Remoundakisfounded the “Fraternity of Spinalonga’s Patients” which played a decisive part in the improvement of living conditions. A transformation of the island began, after years of decay, houses had a coat of whitewash, a road was laid around the island, a cinema and theatre were built, a school was opened, also a busy shopping street with a barbershop and coffee house. Life on the leper island began to simulate the life which these unfortunate individuals had left behind.
There was a church of St Panteleimon, and the priest performed wedding ceremonies – as like elsewhere people here also fell in love and got married, over the years twenty babies were born on the island and some children grew up without ever catching the disease.
From 1948 onwards, when the cure for this dreadful disease was discovered, the number of lepers on the island fell. The hospital remained operational until 1957, when the last 20 patients were moved to a leper hospital in Athens. Many of the other inhabitants recovered, and they were able to leave the island and return home to their families.
In1962 the last inhabitant to leave was a priest; he had stayed to honour the funeral rites of the deceased, in the Greek Orthodox Church, a person who has been buried has to be commemorated at various intervals until 5 years after their death.
The island is very atmospheric, you can only imagine how it would have been to look across the water to the mainland – so close to the life that they had once had – that was now so cruelly out of reach.
When you peer through the shuttered windows of the remaining houses along the stone street and look behind old doorways you can picture people going about their daily life, shopping, running business’s, tending gardens. It makes you realise that the people who were brought here had great courage and strength to build new lives for themselves and create a community.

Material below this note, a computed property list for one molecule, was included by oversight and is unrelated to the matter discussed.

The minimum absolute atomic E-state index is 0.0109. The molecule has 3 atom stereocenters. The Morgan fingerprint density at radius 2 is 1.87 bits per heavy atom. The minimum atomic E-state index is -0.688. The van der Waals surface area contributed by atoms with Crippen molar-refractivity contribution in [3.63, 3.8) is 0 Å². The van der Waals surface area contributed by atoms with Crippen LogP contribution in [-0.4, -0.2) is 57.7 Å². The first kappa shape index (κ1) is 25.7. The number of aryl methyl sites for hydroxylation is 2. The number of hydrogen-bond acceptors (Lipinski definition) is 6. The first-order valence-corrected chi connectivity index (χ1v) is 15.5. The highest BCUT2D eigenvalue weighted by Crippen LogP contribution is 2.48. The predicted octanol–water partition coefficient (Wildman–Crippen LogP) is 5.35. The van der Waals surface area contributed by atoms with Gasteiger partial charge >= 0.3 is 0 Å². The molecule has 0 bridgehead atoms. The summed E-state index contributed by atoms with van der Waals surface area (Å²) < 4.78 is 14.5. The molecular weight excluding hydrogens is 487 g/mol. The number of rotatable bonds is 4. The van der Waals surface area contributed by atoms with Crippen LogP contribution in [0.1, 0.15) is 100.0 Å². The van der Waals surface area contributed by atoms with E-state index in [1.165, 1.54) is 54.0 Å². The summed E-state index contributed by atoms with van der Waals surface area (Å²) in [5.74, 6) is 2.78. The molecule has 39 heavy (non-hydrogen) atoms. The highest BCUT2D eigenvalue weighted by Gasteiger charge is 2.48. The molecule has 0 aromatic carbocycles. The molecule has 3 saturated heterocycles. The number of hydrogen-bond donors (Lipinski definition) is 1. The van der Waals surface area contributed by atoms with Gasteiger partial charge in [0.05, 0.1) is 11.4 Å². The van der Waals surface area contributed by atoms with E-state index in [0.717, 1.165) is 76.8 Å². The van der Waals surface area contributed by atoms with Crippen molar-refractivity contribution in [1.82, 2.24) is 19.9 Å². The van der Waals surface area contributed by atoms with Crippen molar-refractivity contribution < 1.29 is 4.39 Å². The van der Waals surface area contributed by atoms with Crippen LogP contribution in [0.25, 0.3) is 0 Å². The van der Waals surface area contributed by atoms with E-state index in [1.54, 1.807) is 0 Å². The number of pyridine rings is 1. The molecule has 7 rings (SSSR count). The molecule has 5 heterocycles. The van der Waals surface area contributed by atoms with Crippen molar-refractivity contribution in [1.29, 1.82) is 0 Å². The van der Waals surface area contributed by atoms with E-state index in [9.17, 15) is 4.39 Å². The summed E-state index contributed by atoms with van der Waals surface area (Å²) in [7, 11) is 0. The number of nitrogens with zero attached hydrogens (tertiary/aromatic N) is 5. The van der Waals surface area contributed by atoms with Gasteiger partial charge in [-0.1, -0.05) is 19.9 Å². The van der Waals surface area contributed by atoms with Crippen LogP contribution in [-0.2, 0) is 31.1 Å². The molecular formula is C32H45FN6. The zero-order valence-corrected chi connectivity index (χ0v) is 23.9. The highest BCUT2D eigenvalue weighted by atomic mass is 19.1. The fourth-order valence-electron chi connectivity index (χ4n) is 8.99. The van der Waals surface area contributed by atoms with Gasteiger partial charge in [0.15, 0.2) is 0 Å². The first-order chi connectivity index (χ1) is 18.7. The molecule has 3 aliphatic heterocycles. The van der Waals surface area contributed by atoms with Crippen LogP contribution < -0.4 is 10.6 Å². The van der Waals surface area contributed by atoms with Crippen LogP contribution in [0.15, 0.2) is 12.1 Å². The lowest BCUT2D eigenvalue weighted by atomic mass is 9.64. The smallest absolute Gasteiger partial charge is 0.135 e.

Because of its popularity you will not be alone on your visit to this deserted island. You will however, be able to seek out a quiet spot, maybe standing on the imposing fortress walls or sitting on a stone step. There you will be able to take a minute to reflect on your surroundings and the mood that it creates. For over half a century this place was the exile of lepers. Spinalonga has been called the Isle of Tears, and it’s not hard to understand why.
From Elounda harbour, a boat sails to Spinalonga Island every hour throughout the summer season; it takes about half an hour to get to the island. Boats also sail from Plaka a little village situated to the north of Elounda, the crossing time is shorter, taking under 15 minutes. During the winter months, you can still visit Spinalonga, though you need to find an owner of a boat, enquire at the local waterside cafes and tavernas in Plaka.
Eloundais located in east Crete, north of Agios Nikolaos and south of the seaside resort of Plaka.
For more information on Crete go to www.explorecrete.com
Flights are available from Bristol Airport to Crete www.bristolairport.co.uk
Package holidays are also available to Crete